Today’s big news concerns the Democrat Governor of New York, but he is hardly the first and will not be the last. In case you had not heard, Governor Eliot Spitzer engaged in acts that he prosecuted as the Attorney General of the state of New York– he hired a prostitute on multiple occasions.
There are many things that makes this tragic. It’s just the latest thing in Gov. Spitzer’s life to come undone.
First, there was the accusations that he abused his power with the New York State troopers to get them to dig up dirt on his Republican rival. Then, it was the drivers licenses for illegal aliens that had his constituents up in arms. It seems that he was just about to get back some of his popularity when this struck. As of this writing he has not yet resigned, though there is speculation that he will.
How does a person go from having a family, being in a seat of authority and power to a man shamed, robbed of that power, and with a family in a shambles?
As some would say, power corrupts. In the case of Gov. Spitzer, and everyone else that falls into sin, it wasn’t something that just happened– it was something that percolated for a length of time. You see, sin is progressive, building up tolerance for more and more risky things until it is caught. And we can be sure our sin will find us out.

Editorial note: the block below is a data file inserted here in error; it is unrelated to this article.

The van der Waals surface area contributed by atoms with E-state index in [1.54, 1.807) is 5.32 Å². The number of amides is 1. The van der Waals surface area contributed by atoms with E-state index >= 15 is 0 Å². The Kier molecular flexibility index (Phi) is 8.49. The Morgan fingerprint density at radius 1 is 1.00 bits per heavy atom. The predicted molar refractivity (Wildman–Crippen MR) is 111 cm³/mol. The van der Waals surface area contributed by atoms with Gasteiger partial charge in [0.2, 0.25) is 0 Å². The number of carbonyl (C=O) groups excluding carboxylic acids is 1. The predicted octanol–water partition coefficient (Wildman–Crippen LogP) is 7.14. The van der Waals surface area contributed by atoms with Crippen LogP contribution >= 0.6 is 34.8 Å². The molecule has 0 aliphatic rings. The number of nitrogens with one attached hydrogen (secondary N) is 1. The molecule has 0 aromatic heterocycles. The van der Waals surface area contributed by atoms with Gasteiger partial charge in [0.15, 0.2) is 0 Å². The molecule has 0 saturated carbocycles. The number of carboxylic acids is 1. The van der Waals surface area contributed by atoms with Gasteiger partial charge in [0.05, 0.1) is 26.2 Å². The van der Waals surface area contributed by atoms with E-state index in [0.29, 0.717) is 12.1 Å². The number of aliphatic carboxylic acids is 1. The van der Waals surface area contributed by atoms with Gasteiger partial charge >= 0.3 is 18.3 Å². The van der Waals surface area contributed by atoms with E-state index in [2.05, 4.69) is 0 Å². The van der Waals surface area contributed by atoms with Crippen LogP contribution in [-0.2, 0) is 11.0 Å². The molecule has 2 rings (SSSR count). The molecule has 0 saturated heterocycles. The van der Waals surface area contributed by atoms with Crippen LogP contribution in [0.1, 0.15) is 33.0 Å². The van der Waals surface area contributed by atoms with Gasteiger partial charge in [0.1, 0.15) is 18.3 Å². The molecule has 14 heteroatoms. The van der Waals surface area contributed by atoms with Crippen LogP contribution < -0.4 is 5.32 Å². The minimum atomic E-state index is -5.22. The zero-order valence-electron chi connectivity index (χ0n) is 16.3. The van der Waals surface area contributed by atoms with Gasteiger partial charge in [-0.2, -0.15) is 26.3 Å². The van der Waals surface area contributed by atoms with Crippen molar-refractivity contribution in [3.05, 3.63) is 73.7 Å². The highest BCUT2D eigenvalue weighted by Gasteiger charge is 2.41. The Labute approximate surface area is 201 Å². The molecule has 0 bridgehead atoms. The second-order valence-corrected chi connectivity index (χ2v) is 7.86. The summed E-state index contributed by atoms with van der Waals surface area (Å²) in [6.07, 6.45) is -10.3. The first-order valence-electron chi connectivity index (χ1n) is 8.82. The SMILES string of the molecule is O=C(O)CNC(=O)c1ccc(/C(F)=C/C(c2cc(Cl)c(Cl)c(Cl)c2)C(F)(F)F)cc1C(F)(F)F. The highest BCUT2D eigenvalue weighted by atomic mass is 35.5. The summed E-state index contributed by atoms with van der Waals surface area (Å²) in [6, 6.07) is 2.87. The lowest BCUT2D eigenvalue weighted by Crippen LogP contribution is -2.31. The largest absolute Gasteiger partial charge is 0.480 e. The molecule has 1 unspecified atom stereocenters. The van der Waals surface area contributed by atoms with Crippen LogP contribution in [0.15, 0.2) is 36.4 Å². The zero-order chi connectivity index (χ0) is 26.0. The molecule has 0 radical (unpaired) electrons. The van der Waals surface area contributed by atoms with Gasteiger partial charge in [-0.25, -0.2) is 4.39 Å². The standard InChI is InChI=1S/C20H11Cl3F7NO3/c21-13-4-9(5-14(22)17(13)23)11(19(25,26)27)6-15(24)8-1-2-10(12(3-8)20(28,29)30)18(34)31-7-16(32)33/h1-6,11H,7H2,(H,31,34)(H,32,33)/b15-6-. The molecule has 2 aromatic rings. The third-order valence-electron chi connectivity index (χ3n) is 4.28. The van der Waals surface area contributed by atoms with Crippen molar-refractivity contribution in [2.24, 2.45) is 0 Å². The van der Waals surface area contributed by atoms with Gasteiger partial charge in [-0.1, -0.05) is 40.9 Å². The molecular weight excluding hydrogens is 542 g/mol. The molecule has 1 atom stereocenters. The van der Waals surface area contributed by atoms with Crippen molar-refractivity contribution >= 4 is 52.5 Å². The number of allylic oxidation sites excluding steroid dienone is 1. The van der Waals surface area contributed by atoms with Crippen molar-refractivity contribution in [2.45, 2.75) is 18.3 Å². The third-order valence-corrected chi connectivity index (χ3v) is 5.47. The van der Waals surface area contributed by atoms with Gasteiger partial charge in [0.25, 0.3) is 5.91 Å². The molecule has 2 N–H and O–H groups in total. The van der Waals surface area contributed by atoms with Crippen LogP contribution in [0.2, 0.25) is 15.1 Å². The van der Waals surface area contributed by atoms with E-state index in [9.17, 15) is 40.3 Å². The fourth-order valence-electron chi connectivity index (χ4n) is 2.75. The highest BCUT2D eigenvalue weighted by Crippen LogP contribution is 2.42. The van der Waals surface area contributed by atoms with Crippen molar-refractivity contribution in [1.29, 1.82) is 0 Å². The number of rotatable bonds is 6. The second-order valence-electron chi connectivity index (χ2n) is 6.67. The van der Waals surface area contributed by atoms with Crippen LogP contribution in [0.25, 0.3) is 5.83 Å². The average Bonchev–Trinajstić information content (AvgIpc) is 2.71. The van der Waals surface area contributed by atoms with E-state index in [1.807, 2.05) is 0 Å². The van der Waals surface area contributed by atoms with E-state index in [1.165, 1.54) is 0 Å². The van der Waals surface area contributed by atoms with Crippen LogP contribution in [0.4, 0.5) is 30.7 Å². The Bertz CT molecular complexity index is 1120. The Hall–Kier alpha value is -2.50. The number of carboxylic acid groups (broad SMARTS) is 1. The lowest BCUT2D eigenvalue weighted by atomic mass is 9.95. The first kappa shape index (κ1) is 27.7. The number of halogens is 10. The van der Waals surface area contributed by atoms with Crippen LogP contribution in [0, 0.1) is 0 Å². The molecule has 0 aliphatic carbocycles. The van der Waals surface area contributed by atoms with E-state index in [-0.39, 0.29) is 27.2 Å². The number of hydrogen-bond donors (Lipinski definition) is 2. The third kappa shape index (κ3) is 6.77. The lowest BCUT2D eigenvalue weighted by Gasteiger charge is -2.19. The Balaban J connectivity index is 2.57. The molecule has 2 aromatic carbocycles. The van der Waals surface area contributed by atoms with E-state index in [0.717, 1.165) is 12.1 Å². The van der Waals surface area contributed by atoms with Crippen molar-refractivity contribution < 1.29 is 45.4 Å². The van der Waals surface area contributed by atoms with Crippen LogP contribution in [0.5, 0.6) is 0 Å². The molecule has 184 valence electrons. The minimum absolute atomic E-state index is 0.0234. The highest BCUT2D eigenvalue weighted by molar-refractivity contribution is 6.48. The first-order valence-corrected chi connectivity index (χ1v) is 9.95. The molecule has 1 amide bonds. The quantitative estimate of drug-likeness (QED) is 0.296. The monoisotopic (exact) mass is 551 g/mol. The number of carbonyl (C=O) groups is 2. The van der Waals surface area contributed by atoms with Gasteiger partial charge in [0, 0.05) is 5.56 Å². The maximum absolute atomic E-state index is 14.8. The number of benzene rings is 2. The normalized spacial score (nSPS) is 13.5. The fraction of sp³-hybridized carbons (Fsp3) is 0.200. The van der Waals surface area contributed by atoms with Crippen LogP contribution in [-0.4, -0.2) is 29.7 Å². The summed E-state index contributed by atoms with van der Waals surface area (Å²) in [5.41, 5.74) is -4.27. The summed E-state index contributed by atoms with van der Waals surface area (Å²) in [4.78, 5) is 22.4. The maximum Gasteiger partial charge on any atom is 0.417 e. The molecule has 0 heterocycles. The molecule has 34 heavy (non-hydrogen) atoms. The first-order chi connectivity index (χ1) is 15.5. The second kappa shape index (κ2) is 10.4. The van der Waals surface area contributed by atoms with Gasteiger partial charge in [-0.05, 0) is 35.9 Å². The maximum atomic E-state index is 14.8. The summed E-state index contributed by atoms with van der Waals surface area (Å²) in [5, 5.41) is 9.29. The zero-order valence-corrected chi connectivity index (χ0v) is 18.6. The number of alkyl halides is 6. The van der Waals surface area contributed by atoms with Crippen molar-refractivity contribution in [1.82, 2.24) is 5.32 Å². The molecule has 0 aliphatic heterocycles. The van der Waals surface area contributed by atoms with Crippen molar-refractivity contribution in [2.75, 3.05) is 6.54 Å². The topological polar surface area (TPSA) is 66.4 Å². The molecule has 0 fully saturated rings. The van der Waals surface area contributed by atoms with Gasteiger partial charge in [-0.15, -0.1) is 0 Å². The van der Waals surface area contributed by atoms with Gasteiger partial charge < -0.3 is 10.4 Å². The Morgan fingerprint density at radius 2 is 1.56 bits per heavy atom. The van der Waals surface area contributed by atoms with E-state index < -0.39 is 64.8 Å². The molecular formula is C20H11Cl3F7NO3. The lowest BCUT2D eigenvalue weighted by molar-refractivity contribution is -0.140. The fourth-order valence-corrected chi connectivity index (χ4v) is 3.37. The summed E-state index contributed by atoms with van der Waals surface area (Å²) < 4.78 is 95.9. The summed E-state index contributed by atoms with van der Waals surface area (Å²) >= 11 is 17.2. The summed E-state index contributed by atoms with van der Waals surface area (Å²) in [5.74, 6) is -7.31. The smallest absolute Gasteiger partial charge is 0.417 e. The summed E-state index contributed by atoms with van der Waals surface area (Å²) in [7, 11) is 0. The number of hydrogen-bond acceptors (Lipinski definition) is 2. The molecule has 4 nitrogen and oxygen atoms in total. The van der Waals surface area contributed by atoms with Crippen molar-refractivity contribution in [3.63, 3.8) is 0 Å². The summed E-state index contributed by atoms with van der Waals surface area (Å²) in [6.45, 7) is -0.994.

Certainly, Gov. Spitzer never believed that he would get caught. He had been part of groups that had closed down rings of prostitution, so he obviously knew what not to do. He knew not to leave a trail with a credit card, so he paid in cash. He knew that he couldn’t do it in his own area, so he did it in Washington.
The fact is that we all believe, to some degree, that we are smarter than sin. That we have figured out how we can do wrong things and get away with it. When we don’t see God’s judgement or we aren’t caught, we believe that we’re smarter than the system. We believe that we’ve got it all figured out. When the truth would show us that we aren’t as smart as we believe we are.
Why would he throw it all away? The same reason that we take risks with sin in our own lives. Sin gives pleasure for a season. It seems easy. We believe that we’re strong enough to resist or not to get caught. All of this is far from the truth.